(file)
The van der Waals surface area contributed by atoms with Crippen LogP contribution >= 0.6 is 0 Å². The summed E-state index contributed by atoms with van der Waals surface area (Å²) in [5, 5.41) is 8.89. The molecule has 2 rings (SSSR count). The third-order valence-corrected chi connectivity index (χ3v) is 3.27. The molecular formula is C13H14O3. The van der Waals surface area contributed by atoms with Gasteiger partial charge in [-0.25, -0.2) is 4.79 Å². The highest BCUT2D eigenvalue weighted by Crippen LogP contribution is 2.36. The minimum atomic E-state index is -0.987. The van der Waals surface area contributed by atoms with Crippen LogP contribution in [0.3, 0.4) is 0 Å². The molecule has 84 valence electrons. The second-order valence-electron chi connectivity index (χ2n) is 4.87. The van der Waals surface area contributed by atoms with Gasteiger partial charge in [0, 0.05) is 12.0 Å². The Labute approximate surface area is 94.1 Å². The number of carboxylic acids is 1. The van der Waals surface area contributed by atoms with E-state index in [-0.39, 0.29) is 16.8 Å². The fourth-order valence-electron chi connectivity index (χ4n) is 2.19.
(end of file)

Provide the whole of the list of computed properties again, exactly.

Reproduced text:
The van der Waals surface area contributed by atoms with Crippen LogP contribution >= 0.6 is 0 Å². The summed E-state index contributed by atoms with van der Waals surface area (Å²) in [5, 5.41) is 8.89. The molecule has 2 rings (SSSR count). The third-order valence-corrected chi connectivity index (χ3v) is 3.27. The molecular formula is C13H14O3. The van der Waals surface area contributed by atoms with Gasteiger partial charge in [-0.25, -0.2) is 4.79 Å². The highest BCUT2D eigenvalue weighted by Crippen LogP contribution is 2.36. The minimum atomic E-state index is -0.987. The van der Waals surface area contributed by atoms with Crippen LogP contribution in [0.3, 0.4) is 0 Å². The molecule has 84 valence electrons. The second-order valence-electron chi connectivity index (χ2n) is 4.87. The van der Waals surface area contributed by atoms with Gasteiger partial charge in [0, 0.05) is 12.0 Å². The Labute approximate surface area is 94.1 Å². The number of carboxylic acids is 1. The van der Waals surface area contributed by atoms with E-state index in [-0.39, 0.29) is 16.8 Å². The fourth-order valence-electron chi connectivity index (χ4n) is 2.19.